On the Right Side of History?
What then shall we say to these things? If God is for us, who can be against us? He who did not spare his own Son but gave him up for us all, how will he not also with him graciously give us all things? …Who shall separate us from the love of Christ? Shall tribulation, or distress, or persecution, or famine, or nakedness, or danger, or sword? …No, in all these things we are more than conquerors through him who loved us. For I am sure that neither death nor life, nor angels nor rulers, nor things present nor things to come, nor powers, nor height nor depth, nor anything else in all creation, will be able to separate us from the love of God in Christ Jesus our Lord (Romans 8:31–39).
“What shall we say to these things?” We should say that it is an amazing thing to have God on our side. Today’s progressives, who have eliminated the very notion of God, speak with great certainty about being on the right side of history. But how do they know what is “right” in general or what is “right” in history? In their trendy way of speaking, “right” is the unfounded, non-scientific, always-dashed hopes of a humanly-created utopia, where we are supposed to believe that everyone suddenly becomes selfless and willingly gives to “each according to his needs,” as the Marxists always said (but never accomplished). As George Orwell puts it in Animal Farm, some animals are more equal than others!
In our world some things are “right.” Were Beethoven, Rembrandt, Shakespeare, Christopher Wren, and Jesus of Nazareth really just the result of chance? Isn’t there design everywhere in the cosmos? Don’t our consciences warn us when we are motivated and moved by lust and anger and greed? We know right from wrong. So we know that we are guilty and helpless creatures, who must answer to the Almighty Creator, the God of light. We know of him especially through his Son Jesus Christ. And our sinless Lord is the final and ultimate proof of the existence of God.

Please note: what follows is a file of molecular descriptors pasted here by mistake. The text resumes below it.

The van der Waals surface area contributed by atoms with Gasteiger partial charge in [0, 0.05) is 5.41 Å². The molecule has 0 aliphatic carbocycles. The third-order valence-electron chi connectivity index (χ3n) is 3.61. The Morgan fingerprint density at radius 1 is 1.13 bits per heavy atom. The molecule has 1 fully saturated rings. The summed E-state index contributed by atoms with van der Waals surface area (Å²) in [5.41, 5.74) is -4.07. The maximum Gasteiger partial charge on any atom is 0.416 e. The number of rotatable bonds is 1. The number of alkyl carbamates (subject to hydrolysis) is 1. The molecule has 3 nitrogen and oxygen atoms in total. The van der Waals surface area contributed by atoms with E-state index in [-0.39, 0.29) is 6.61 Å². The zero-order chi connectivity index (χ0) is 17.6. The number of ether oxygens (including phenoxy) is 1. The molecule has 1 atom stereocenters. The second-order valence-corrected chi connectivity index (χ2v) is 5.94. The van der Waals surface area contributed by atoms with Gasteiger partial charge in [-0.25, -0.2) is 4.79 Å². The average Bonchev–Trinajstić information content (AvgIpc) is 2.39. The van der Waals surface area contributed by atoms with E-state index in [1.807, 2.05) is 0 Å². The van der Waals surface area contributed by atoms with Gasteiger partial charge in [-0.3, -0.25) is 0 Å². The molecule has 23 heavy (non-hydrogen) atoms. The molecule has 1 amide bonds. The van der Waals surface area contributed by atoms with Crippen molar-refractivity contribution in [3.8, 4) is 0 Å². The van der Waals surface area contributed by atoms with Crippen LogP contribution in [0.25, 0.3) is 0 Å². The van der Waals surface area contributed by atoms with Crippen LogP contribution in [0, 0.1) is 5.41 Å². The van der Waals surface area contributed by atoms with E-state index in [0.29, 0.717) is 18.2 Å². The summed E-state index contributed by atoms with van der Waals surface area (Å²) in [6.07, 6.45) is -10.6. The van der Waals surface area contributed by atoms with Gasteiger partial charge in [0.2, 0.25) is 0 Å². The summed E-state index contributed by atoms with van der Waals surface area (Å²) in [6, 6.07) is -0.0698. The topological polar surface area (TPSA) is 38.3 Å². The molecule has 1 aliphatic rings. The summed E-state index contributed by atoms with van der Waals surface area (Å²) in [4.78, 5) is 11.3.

A Christian view of utopia does not depend on flawed human creatures or imaginative visions but on the plans of an all-powerful God against whom no human opposition can stand. If God is for us, says the text, nothing can be against us—not times of weakness or even death, because “in all these things we are more than conquerors through him who loved us” (verse 37). God is for us and loved us in a very precise, historical way, in an event that happened on the right side of history. God “spared not his own Son” in order to spare us. He “gave him up” in order to “give us all things.” This is an amazing deal, especially since all things includes the gift of his Son as our friend, Savior and Lord.
The term all things, which occurs a number of times in this text, has a precise meaning in Scripture, suggesting completeness and victory. In the first psalm, the believer is promised a life of blessing “in all that he does” (literally in all things; Psalm 1:3). Believers in Christ are allied with the Son, under whose feet God has placed all things (as Psalm 8:6 predicts). This means that nothing is out of his control. As Paul says in verses 38–39 above: “neither death nor life, nor angels nor rulers, nor things present nor things to come, nor powers, nor height nor depth, nor anything else in all creation, will be able to separate us from the love of God in Christ Jesus our Lord.” This mind-blowing promise is based on the all-powerful character of God, the Creator, who says: “I form light and create darkness, I make well-being and create calamity, I am the LORD, who does all things” (Isaiah 45:7 ESV).
Jesus knew he shared with his Father this all-inclusive divine power, for he says: “All things have been handed over to me by my Father, and no one knows the Son except the Father, and no one knows the Father except the Son and anyone to whom the Son chooses to reveal him” (Matthew 11:27). Jesus’ words here give content to verse 31, cited above: “If God is for us, who can be against us?” God is in control. Paul echoes this in his epistle to the Ephesians when he writes: “And God put all things under his feet and gave him as head over all things to the church” (Ephesians 1:22).
When your friends ask if you are on the right side of history, you may want to ask them, “Which history? Fallible, human, hope-dashing history, or God’s certain glorious history?”